The standard defence of absurd theories is usually that they predict. Predictive success is the only relevant criterion, assumptions be damned. But what should we say when we fail to predict – and fail spectacularly at that, as in the recent financial crisis. The answer: Flip our defence around. We may not predict, but at least we have the understanding and insight to explain what happened after the fact. As Chris Dillows discusses here.
He starts by pointing out that it is possible to find theoretical concepts, small groups or individual researchers that have worked on things in the past that now seem relevant to understanding the financial crisis. He then relates this to Jon Elster’s troubling view of mechanisms as a form of completely non-predictive understanding.
To put it more crudely than this guy himself does: We have loads and loads of story elements in economic theory that can be combined to join any set of assumptions to any outcome. All we need is to know what outcome actually occured, and we’ll be able to serve up a convincing and sophisticated “explanation” in no time.
[…]we have […] lots of mechanisms, capable of explaining why things happen and the links between them. What we don’t have are laws which generate predictions. In his book, Nuts and Bolts for the Social Sciences, Jon Elster stressed this distinction. The social sciences, he said:
“Can isolate tendencies, propensities and mechanisms and show that they have implications for behaviour that are often surprising and counter-intuitive. What they are more able to do is to state necessary and sufficient conditions under which the various mechanisms are switched on.”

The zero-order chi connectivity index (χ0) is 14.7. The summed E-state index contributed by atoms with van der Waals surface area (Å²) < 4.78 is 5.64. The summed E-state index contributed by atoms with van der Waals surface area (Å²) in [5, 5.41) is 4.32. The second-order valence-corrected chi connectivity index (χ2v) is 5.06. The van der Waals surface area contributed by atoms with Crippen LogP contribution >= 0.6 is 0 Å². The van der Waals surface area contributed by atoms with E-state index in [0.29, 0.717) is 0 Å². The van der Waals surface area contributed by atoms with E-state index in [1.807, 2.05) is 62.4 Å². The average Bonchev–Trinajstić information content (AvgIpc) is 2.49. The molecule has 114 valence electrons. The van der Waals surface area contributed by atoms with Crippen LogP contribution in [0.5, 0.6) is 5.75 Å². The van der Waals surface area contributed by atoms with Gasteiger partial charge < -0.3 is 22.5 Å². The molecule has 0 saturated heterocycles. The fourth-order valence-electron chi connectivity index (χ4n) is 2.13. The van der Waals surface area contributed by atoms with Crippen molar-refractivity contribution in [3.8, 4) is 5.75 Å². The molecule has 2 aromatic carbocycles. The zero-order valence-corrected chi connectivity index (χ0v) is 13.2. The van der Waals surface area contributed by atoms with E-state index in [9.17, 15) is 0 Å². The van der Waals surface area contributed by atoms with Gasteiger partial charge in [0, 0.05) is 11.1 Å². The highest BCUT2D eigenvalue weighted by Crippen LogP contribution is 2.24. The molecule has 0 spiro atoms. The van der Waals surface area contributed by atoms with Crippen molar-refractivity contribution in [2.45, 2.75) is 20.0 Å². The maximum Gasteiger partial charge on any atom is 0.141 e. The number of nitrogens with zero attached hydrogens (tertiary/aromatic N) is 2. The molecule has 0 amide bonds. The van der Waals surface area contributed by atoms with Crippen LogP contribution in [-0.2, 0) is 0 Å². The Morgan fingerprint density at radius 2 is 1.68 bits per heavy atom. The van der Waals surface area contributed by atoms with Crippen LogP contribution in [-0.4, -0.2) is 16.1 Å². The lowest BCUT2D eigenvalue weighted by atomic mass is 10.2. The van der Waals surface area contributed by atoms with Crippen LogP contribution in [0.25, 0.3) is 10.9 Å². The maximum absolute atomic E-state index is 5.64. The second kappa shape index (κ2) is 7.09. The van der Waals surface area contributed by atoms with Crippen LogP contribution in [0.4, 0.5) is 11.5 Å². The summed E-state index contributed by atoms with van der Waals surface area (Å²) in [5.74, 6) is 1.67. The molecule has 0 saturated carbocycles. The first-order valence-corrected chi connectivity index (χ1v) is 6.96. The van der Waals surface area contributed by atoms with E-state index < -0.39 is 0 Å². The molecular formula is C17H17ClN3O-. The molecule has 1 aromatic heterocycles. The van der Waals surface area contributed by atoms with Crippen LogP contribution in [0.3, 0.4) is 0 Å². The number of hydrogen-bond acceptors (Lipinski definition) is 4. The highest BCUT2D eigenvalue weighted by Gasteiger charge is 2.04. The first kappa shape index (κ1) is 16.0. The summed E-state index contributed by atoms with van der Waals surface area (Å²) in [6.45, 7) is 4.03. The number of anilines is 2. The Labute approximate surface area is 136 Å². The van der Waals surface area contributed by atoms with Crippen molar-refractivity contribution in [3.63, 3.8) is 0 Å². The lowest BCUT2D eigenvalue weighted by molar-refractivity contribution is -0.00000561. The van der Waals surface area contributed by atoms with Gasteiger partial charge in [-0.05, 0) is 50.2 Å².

This is precisely the problem economists had in 2007. We knew that there were mechanisms capable of generating disaster. What we didn’t know is whether these were switched on. The upshot is that, although we didn’t predict the crisis, we can more or less explain it after the fact. As Elster wrote:
“Sometimes we can explain without being able to predict, and sometimes predict without being able to explain. True, in many cases one and the same theory will enable us to do both, but I believe that in the social sciences this is the exception rather than rule.”
The interesting question is: will it remain the exception? My hunch is that it will; economists will never be able to produce laws which yield systemically successful forecasts.
What’s more, I am utterly untroubled by this. The desire for such laws is as barmy as the medieval search for the philosopher’s stone. If you need to foresee the future, you are doing something badly wrong.
I especially dig the ending. Friedman in the more extreme statements of his “as-if” article on positive economics made absurd assumptions a virtue, and now this guy is making a lack of predictive success a virtue.
Turning our assumptions on ourselves as economists, we are (of course) always doing the optimal thing. A fact that gives me immense peace of mind: Whatever I’m doing, I can rest assured that I could have done no better.